§ Lord Craigton
asked Her Majesty's Government:
What action they can take to preserve the 1891 Grade I listed Buildings of Holloway Sanatorium, Virginia Water, now falling into disrepair.
The Earl of Caithness
Section 101 of the Town and Country Planning Act 1971, enables a local planning authority, if they consider that works are urgently necessary for the preservation of a listed building, to carry out those works themselves after giving notice of their intention to the owner. The Secretary of State has similar powers, but in England he would authorise the Historic Buildings and Monuments Commission to exercise them on his behalf. It is our view that works carried out under Section 101 should be limited to those which are necessary to make a building wind and weather proof and to protect it against vandalism.
Where more extensive and permanent repairs are necessary to secure the proper preservation of a listed building the Secretary of State or the local planning authority may serve a repairs notice under Section 115 of the Act. If the specified works are not carried out within two months of the issue of the notice the Secretary of State or the authority may institute proceedings to compulsorily acquire the building under Section 114. The Secretary of State would use these powers himself only in exceptional cases.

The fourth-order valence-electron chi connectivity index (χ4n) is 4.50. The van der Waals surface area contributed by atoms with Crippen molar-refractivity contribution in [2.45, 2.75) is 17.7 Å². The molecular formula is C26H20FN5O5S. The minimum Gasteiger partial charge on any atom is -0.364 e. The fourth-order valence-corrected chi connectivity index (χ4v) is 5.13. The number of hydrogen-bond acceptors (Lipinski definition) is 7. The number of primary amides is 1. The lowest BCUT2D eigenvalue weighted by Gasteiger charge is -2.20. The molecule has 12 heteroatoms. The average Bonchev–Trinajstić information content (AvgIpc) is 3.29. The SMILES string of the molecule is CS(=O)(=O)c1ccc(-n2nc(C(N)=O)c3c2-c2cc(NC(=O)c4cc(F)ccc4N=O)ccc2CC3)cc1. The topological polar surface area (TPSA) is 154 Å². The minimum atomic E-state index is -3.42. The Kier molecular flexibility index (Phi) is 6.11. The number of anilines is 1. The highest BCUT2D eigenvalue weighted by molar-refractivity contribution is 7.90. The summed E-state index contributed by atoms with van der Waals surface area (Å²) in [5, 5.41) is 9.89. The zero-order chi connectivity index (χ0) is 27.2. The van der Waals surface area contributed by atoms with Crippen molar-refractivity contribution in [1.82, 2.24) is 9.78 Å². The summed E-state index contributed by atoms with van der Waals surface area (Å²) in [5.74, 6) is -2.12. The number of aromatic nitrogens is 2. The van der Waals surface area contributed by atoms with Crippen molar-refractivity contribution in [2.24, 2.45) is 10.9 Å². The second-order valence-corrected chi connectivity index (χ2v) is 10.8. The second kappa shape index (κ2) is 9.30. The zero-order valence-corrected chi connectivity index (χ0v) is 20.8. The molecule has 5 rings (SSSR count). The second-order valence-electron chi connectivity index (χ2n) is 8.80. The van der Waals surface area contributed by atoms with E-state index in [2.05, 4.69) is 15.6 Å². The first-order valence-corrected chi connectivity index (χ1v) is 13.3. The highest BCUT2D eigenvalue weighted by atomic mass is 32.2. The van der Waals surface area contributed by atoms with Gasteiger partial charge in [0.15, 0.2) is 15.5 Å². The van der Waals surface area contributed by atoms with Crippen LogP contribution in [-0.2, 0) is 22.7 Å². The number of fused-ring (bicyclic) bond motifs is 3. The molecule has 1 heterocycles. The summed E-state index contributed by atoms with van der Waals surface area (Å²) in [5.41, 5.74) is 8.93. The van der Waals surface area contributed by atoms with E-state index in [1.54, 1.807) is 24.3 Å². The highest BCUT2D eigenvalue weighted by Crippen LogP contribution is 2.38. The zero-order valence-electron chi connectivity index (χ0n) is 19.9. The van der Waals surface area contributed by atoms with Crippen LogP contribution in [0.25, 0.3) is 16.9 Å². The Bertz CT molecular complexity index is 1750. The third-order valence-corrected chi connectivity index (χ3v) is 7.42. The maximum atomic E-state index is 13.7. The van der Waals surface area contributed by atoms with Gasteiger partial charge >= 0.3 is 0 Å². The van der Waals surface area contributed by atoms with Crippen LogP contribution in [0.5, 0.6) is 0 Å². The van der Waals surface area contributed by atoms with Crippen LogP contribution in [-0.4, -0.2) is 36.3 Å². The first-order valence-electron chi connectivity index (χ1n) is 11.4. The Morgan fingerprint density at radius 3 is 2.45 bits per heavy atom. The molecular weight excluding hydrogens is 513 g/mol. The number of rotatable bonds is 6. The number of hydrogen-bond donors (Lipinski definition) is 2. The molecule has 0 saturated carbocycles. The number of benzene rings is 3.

We understand that the Royal Holloway Sanatorium has recently been acquired by a private company and it is expected that applications for planning permission and listed building consent to convert the buildings for residential use will be made to the local planning authority, Runnymede District Council, within the next few weeks. Before these applications are submitted the applicants will be discussing their proposals with the Historic Buildings and Monuments Commission and the Victorian Society.
We hope that an appropriate solution for the building will be found.